Can’t afford that shiny new Dell or Toshiba at the Best Buy? It has features and gadgets that you don’t even need with card readers galore, bloat hardware and software. Let’s face it the price, it’s just too much. What if there was a cheaper way to get a PC? This handy how-to guide will take you to that happy place with a new computer in your home and a sense of accomplishment because you built it with your own hands.
STEP: 1 The Planning
In building anything, a good solid plan must be in place before you start. A barebones PC can be built for just a few hundred dollars. The parts you will purchase will be dependant on your budget and your needs. The balance of performance and price will narrow your field, but will give you enough options to keep you in control of your build. Those of you looking to build a budget gaming pc should visit www.build-gaming-computers.com for a well balanced and regularly updated starting point.
Make your shopping list: Tower case, motherboard, hard drive, video card, RAM, optical drive, power supply, accessories such as fans, mouse, keyboard, and monitor. But don’t forget your OEM copy of Windows 7. Windows 8 is not recommended, but that’s for another article.
STEP: 2 The Purchasing
While most would recommend getting all their parts online from various websites such as www.newegg.com and www.tigerdirect.com, Burbank’s Fry’s Electronics offers a quick and simple one stop shop for some of the best PC parts in the area. Not to mention that they will match and beat any internet price, and its much easier to return if the part is defective. The employees are very helpful, but don’t let them pressure you into buying parts other than the ones on your list, or ones comparable.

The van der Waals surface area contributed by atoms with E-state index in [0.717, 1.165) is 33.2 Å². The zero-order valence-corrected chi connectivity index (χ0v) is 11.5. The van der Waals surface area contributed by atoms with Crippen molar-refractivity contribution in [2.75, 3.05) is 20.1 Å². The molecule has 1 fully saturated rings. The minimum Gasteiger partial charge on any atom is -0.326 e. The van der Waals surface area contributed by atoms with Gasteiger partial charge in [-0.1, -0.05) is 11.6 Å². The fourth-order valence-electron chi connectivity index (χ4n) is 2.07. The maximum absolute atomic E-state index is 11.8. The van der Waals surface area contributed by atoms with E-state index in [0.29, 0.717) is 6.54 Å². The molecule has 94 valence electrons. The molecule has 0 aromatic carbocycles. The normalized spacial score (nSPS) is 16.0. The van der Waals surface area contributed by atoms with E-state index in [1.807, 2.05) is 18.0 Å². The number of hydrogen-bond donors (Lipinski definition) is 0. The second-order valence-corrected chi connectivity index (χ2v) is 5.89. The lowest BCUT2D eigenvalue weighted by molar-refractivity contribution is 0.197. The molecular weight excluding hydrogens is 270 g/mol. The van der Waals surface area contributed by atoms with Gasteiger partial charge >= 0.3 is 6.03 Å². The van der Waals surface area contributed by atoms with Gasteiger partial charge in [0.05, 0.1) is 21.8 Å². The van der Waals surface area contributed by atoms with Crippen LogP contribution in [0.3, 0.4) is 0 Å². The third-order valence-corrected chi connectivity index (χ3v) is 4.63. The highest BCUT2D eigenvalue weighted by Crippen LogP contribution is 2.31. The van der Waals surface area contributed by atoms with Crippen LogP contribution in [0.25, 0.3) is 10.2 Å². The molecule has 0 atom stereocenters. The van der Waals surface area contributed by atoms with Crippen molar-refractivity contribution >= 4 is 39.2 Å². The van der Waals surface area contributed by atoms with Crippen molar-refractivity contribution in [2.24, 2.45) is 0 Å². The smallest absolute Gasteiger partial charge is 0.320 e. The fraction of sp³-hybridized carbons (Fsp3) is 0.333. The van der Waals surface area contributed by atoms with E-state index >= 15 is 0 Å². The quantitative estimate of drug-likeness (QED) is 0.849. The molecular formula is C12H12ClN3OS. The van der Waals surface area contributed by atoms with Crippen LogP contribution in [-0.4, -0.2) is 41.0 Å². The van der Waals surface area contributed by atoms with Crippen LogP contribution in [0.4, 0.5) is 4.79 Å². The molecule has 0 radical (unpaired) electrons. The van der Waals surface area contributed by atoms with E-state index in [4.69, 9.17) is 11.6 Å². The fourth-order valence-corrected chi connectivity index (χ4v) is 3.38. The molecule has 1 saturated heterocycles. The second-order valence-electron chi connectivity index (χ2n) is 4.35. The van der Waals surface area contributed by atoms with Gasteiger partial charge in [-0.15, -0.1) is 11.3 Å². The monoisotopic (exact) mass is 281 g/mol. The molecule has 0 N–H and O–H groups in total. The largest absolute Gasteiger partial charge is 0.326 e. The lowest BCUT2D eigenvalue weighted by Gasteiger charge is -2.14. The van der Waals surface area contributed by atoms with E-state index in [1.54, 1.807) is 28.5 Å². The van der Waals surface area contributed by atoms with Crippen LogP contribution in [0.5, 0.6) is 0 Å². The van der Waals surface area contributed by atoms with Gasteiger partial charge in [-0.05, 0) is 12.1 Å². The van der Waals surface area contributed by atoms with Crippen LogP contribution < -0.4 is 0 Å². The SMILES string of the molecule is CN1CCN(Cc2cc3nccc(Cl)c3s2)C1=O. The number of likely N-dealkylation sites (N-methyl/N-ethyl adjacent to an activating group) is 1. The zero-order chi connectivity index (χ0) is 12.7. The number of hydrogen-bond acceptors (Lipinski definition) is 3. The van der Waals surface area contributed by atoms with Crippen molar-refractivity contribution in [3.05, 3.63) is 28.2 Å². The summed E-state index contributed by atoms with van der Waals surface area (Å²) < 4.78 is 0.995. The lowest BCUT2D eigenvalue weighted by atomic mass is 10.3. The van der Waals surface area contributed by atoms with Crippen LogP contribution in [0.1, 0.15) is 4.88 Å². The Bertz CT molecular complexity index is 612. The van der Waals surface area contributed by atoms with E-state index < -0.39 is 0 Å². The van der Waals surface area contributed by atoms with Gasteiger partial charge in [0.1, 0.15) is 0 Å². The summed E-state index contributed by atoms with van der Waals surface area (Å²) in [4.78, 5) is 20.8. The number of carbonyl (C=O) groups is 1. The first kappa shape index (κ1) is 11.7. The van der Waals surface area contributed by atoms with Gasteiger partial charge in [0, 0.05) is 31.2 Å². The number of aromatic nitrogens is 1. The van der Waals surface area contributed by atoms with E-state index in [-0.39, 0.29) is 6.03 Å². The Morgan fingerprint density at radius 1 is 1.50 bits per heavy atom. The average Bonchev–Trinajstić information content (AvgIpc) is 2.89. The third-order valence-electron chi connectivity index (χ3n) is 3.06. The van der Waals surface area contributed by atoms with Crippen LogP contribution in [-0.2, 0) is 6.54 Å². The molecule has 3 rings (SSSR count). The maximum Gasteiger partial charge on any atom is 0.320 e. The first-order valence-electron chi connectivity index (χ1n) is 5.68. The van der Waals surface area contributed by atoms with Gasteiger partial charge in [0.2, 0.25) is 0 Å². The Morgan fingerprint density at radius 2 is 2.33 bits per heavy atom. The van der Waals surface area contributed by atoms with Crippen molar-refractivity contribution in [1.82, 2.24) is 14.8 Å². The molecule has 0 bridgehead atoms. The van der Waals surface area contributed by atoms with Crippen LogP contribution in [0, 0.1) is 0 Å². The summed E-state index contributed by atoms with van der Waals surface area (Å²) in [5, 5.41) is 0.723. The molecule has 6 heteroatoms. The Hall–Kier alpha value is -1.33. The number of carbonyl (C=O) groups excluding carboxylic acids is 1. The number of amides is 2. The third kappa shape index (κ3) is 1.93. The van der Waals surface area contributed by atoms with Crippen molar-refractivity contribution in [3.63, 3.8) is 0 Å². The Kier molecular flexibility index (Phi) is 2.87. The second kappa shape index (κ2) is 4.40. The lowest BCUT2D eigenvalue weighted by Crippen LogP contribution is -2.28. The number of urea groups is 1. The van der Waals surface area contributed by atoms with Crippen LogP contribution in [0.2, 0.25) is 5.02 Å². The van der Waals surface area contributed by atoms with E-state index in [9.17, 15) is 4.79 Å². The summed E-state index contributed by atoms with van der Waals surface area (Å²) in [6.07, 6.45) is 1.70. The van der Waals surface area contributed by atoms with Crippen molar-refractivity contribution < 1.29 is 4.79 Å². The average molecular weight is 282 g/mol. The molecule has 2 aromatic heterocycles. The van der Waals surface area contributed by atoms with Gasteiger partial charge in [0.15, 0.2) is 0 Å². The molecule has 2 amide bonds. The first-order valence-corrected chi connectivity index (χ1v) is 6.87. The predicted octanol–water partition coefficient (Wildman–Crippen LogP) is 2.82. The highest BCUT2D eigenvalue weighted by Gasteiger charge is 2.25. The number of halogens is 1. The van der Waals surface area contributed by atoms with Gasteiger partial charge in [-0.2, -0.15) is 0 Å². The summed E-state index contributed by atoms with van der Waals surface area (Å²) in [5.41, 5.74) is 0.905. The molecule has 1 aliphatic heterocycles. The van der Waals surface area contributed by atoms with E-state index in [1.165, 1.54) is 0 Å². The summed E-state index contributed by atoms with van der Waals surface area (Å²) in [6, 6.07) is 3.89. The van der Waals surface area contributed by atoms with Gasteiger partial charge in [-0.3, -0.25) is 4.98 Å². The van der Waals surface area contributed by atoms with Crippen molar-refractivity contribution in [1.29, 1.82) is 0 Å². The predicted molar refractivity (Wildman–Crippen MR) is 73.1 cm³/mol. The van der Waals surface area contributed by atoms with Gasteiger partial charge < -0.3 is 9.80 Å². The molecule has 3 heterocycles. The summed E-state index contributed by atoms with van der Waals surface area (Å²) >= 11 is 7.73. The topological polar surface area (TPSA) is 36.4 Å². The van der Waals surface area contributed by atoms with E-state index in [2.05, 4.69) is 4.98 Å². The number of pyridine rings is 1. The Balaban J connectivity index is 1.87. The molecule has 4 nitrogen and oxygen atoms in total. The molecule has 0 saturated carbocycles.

STEP: 3 The Build
Try and stay organized. The case will have a manual that comes with it. Computers nowadays are giant electronic Lego parts. Follow the directions and everything will be fine. Stay static free before touching any of the parts with your bare hands, do this by touching a piece of metal and grounding yourself. A good solid phillips screwdriver, preferably with a rubber grip and long neck will usually be the only tool required. Remember to create positive airflow with your fans and make sure the air is going in on the bottom and out on the top. For a comprehensive guide to the full build visit http://lifehacker.com/5151369/the-first+timers-guide-to-building-a-compu...